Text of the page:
If hiking in the back country, seek a depression with sparse fuel. Clear fuel away from the area while the fire is approaching and then lie face down in the depression and cover yourself. Stay down until after the fire passes!
The following are guidelines for different circumstances in the period following a fire:
- Go to a designated public shelter if you have been told to evacuate or you feel it is unsafe to remain in your home. Text SHELTER + your ZIP code to 43362 (4FEMA) to find the nearest shelter in your area (example: shelter 12345).
- If you are with burn victims, or are a burn victim yourself, call 9-1-1 or seek help immediately; cool and cover burns to reduce chance of further injury or infection.
- If you remained at home, check the roof immediately after the fire danger has passed. Put out any roof fires, sparks or embers. Check the attic for hidden burning sparks.
- For several hours after the fire, maintain a “fire watch.” Re-check for smoke and sparks throughout the house.
- If you have evacuated, do not enter your home until fire officials say it is safe.
- If a building inspector has placed a color-coded sign on the home, do not enter it until you get more information, advice and instructions about what the sign means and whether it is safe to enter your home.
- If you must leave your home because a building inspector says the building is unsafe, ask someone you trust to watch the property during your absence.
- Use caution when entering burned areas as hazards may still exist, including hot spots, which can flare up without warning.
- If you detect heat or smoke when entering a damaged building, evacuate immediately.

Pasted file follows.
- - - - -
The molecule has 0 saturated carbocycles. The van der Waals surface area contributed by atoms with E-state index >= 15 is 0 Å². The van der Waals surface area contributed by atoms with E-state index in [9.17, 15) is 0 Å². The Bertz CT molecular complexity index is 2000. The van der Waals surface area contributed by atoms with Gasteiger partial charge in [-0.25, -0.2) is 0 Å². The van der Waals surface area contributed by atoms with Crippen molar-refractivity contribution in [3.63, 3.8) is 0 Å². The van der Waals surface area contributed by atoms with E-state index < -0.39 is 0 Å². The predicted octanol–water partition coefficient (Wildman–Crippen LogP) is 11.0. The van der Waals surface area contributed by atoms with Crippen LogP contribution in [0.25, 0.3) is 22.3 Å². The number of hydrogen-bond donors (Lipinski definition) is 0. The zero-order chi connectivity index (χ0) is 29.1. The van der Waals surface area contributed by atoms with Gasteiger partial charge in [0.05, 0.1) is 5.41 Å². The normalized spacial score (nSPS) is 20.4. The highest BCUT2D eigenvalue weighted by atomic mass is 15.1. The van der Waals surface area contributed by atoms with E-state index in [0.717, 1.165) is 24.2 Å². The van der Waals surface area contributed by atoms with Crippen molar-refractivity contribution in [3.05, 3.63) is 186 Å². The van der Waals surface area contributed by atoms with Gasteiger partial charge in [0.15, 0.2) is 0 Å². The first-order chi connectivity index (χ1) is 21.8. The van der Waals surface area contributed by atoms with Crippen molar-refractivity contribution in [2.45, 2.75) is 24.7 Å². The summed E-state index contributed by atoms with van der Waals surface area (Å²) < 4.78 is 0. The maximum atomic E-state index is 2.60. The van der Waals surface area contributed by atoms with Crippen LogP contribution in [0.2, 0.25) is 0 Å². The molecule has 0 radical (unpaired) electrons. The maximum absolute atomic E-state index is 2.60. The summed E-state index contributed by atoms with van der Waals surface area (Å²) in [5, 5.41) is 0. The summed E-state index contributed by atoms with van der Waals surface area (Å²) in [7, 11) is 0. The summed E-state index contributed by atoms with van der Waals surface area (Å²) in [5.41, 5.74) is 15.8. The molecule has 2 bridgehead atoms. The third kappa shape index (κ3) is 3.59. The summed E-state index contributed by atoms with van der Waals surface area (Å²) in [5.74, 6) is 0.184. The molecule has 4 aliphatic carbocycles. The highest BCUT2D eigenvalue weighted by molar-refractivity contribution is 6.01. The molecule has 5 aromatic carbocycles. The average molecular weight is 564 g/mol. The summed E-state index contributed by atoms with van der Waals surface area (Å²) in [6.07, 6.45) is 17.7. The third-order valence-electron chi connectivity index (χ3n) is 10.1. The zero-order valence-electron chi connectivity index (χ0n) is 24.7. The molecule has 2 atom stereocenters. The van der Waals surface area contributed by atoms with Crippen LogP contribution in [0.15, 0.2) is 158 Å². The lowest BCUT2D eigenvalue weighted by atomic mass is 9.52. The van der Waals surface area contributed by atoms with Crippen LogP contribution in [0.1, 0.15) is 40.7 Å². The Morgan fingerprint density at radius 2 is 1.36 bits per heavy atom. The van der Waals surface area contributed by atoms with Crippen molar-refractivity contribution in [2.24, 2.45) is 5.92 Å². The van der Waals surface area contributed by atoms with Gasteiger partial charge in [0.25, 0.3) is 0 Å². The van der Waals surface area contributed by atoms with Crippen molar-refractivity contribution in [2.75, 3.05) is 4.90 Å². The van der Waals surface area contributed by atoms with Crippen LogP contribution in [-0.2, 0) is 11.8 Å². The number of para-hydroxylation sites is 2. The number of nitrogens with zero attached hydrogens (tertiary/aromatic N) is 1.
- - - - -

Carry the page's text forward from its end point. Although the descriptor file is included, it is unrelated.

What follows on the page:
- If you have a safe or strong box, do not try to open it. It can hold intense heat for several hours. If the door is opened before the box has cooled, the contents could burst into flames.
- Avoid damaged or fallen power lines, poles and downed wires.
- Watch for ash pits and mark them for safety—warn family and neighbors to keep clear of the pits also.
- Watch animals closely and keep them under your direct control. Hidden embers and hot spots could burn your pets’ paws or hooves.
- Follow public health guidance on safe cleanup of fire ash and safe use of masks.
- Wet debris down to minimize breathing dust particles.
- Wear leather gloves and heavy soled shoes to protect hands and feet.
- Cleaning products, paint, batteries and damaged fuel containers need to be disposed of properly to avoid risk.
- Discard any food that has been exposed to heat, smoke or soot.
- Do NOT use water that you think may be contaminated to wash dishes, brush teeth, prepare food, wash hands, make ice or make baby formula.
- Remain calm. Pace yourself. You may find yourself in the position of taking charge of other people. Listen carefully to what people are telling you, and deal patiently with urgent situations first.
Hazards After Wildfires: Flood and Landslides
You may be at an even greater risk of flooding due to recent wildfires that have burned across the region. Large-scale wildfires dramatically alter the terrain and ground conditions. Normally, vegetation absorbs rainfall, reducing runoff. However, wildfires leave the ground charred, barren, and unable to absorb water, creating conditions ripe for flash flooding and mudflow. Flood risk remains significantly higher until vegetation is restored—up to 5 years after a wildfire.
Flooding after fire is often more severe, as debris and ash left from the fire can form mudflows. As rainwater moves across charred and denuded ground, it can also pick up soil and sediment and carry it in a stream of floodwaters. These mudflows can cause significant damage.
Source: FEMA Ready, “Wildfires http://www.ready.gov. Accessed November 30, 2015. http://www.ready.gov/wildfires